I often miss the Crazy Mayor's Friday Funny thing because I'm just too disorganized and I can't be funny on cue, dammit! At my sister's wedding she said she wanted my speech to be funny, so I figured I'd have to do it on rollerblades -- me rollerblading? Now that's funny.  Matt was trying to get Angus to watch this show called The Quantum Tamers with him the other night. He was hoping that they would have some kind of father-son 'physics is cool!' moment born of quarks and particle/wave uncertainties. It didn't really happen, but hopefully it laid a little groundwork. This reminded me of an episode of WKRP in Cincinnati wherein Venus explains the atom to a wannabe high school dropout in terms of gang activity. This in turn reminded my husband that he thinks I'm a bit of a whack job with a fanciful imagination while somehow rendering him unable to recall that whenever he doesn't believe me about this kind of thing I'm almost invaria

Knowing Me Knowing You (with the usual whiny accompaniment)

Perspective is a funny thing. I have overly reactive, chronically inflamed airways, and when I get sick I get a rib-breaking breath-stealing consumptive cough that can last for months. I always think that my husband must feel really bad for me when he hears me coughing like that. Then when he gets a cough -- his normal wussy-man cough although he acts like it's the final stages of the bubonic plague, naturally -- I find it really annoying and ask him to sleep in the basement. Then I think maybe he doesn't actually feel that bad for me when I cough. I'm tired. It's been a good, kind of busy week. My husband had out-of-town people in at work so he's been wining and dining them while I meet the teacher and feed and bathe and supervise homework and piano practice more or less solo. Plus I've been sleeping like crap. Lying there with the same goddamned song running through my head a hundred and forty-two times, totally awake and yet yawning until my jaw creak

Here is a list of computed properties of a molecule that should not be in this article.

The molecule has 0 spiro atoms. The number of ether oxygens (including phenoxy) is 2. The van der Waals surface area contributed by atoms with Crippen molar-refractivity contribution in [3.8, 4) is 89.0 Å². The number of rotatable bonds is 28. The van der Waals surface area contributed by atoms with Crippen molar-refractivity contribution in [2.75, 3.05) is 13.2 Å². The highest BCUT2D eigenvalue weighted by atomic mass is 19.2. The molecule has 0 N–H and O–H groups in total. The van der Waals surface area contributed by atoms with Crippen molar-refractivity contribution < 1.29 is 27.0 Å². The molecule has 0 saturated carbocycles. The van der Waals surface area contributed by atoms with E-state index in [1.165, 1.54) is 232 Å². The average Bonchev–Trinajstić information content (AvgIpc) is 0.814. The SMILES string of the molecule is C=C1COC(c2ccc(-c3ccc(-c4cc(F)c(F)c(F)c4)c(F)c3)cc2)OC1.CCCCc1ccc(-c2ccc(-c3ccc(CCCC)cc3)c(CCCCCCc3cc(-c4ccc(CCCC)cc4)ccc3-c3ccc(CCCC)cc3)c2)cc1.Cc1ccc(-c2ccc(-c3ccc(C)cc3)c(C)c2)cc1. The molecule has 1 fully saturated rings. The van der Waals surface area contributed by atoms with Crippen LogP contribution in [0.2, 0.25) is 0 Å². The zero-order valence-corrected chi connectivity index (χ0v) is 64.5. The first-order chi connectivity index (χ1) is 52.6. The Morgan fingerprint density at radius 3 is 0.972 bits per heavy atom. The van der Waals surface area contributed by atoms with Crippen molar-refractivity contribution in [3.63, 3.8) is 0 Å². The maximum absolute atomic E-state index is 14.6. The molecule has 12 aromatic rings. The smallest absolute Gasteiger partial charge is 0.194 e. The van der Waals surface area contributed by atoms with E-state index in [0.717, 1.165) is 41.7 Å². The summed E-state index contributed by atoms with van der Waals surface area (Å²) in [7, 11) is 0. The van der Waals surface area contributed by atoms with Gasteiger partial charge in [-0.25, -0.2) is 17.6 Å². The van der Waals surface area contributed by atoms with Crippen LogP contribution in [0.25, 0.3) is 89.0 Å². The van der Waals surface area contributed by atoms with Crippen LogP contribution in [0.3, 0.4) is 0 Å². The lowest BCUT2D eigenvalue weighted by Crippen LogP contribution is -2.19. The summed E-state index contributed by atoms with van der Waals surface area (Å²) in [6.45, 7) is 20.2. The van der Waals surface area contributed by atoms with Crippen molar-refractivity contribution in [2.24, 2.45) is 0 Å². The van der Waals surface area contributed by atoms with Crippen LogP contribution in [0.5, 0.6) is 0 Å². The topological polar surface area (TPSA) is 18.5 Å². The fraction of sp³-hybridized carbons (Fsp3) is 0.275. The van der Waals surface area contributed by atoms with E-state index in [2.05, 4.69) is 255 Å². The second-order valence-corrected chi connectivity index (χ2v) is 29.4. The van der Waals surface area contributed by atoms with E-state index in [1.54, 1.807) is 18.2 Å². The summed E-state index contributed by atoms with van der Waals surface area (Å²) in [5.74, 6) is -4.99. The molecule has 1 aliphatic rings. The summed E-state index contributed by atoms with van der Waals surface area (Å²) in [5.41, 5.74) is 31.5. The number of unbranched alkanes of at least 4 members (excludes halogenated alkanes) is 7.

Teacher Feature

Tonight was Meet the Teacher night. It's an annual thing that takes place in many schools, with the actual date being determined sort of like they determine Easter. With Easter it has something to do with how Sundays fall in relation to the Paschal full moon and the vernal equinox. Meet the Teacher night always falls on a night in October when it's pouring rain and I have my period. Fortunately my kids are teacher-pleasers, so nothing really exciting ever happens anyway (one kid in Eve's classroom was wandering around hiding behind random strangers and shooting people with some kind of dart gun). It's one of those pain-in-the-ass things that you just kind of have to do -- or hey. Maybe I don't. I work in the freaking school libary. I know all the teachers. Oh, but then Eve wouldn't get to show me her art and writing, that's not at all different from the art and writing she does at home. And then we wouldn't get to walk around looking at ninetee

Further Eve-isms

Last night Eve was working on a project called My Life in a Box. She had to put in three things to represent things she liked doing (a marker, a book and a shrivelled up mushroom for drawing, reading and collecting 'nature-y' things), one thing to represent what she wanted to be when she grew up (a microphone because she wants to be a singer) and something that represented her family. She thought about putting in a picture of us but dismissed that as too obvious. Someone else had put in a movie that their family liked watching together so she didn't want to copy that. She finally decided on Yahtzee dice because we like playing Yahtzee together, and then she could tell everyone about the time her father picked up the dice to toss them into the cup we shake them in and tossed them into his drink instead, and it was almost empty but there was a little bit of wine left in it. Because, as she put it "I get to talk about booze -- (holding two thumbs up) -- Mom, that'

Mea Culpa

Some people have been commenting that September was a 'bad month' for my blog. Some people seem to think that if they click onto my blog on their lunch hour and there's no new post I've been a 'bad friend' and a 'disappointment to humanity'. Some people may have stopped short in the parking lot at Zehr's and driven my seatbelt into my windpipe and then suggested that I should start blogging more regularly again if I 'know what's good for me'. Okay, I'm paraphrasing. I had the most blissful, idyllic, big-sappy-smile-making week-end. On Thursday I drove to Oakville to see my friend Elaine who has an eleven-year-old boy, a six-year-old girl and a seven-month-old gestating little girl in her belly. She looks fabulous, particularly for someone who's clearly lost her mind (kidding! I'm kidding! It's the envy talking. Mostly.) We talked, we walked, we ate our way through the bakeries of downtown Oakville. We had Thai